· In Uruguay, the left-leaning Frente Amplio coalition decided during a party plenary Saturday that it would go ahead with a contentious parliamentary vote later this week about whether or not to annul the country’s 1986 amnesty law. The so-called “Ley de Caducidad” continues to protect human rights violators from prosecution for abuses committed during the country’s 1973-1985 dictatorship. Notably, the decision to hold the vote was opposed by the country’s President, José Mujica, vice president Danilo Astori, and former FA president Tabaré Vázquez, all of whom fear the issue could cause irreparable divisions in the coalition. Uruguay’s two opposition parties have long opposed annulling the law. Mercopress reports in English; Uruguay’s El País in Spanish.
· Amnesty International released its 2011 annual report last week. The Americas section can be linked to here.
· In Ecuador, it looks increasingly like all ten of the referendum questions voted on last week and supported by President Rafael Correa will be approved. Current vote tallies available here as vote totaling continues.
· Two new polls from Ipsos and CPI in Peru show Keiko Fujimori continuing to extend her slim lead over Ollanta Humala before a June 5 runoff. The former has Fujimori obtaining 51.1% against Humala’s 48.9% while the latter poll shows Fujimori at 52.9% compared to Humala’s 47.1%. AP also reports on the most recent addition to Ms. Fujimori’s campaign team: former NYC mayor and one-time Republican presidential contender, Rudy Giuliani. The wire says Fujimori announced over the weekend that Giuliani was advising the campaign on citizen security issues and would be coming to Peru briefly sometime over the next few days.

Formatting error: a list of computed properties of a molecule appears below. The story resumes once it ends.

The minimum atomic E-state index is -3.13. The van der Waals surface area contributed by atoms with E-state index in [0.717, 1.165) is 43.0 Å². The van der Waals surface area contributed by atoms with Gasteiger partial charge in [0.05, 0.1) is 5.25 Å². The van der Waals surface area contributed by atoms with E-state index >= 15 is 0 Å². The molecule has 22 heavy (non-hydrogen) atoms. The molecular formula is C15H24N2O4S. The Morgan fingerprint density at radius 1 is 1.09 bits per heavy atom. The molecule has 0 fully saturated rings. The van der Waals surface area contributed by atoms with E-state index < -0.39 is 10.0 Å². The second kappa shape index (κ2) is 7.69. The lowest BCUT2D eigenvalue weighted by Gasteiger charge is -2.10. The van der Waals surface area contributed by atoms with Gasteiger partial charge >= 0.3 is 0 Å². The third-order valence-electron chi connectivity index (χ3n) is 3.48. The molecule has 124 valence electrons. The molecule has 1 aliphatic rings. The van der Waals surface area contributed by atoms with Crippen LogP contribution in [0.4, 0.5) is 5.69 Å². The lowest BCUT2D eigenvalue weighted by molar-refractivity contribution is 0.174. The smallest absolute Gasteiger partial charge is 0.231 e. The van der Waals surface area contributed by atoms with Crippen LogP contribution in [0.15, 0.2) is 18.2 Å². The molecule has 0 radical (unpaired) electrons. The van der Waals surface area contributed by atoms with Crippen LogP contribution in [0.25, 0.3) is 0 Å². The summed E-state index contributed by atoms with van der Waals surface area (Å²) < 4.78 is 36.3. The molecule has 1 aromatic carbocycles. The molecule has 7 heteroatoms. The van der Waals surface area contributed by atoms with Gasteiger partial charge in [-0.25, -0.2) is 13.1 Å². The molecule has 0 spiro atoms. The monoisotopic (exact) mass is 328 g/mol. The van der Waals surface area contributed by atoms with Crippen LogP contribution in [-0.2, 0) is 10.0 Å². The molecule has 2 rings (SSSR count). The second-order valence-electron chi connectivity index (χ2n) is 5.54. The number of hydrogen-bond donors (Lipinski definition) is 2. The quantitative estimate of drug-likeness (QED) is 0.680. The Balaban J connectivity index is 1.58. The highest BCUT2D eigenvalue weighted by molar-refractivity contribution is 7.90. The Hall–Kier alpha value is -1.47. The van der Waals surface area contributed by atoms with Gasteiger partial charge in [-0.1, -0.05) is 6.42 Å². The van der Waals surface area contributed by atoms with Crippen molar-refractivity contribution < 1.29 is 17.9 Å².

· Finally, the New York Times front-page report Sunday on Blackwater founder Erik Prince’s new mercenary army in the United Arab Emirates has Latin American implications. According to the Times, an unspecified number of Colombians are among the 800 or so mercenaries who have been trained by retired American soldiers and veterans of the German and British special operations units and the French Foreign Legion employed by Prince’s new company, “Reflex Responses,” or “R2.” More on the Colombia-specifics from Colombia Reports. For other articles in recent years on itinerant guns-for-hire from Colombia, see the AP and CNN on Colombian mercenaries appearing in post-coup Honduras, as well as US-trained Colombian military and police officials working for Blackwater in Iraq, as reported by the LA Times and Mother Jones in 2005 and 2008, respectively.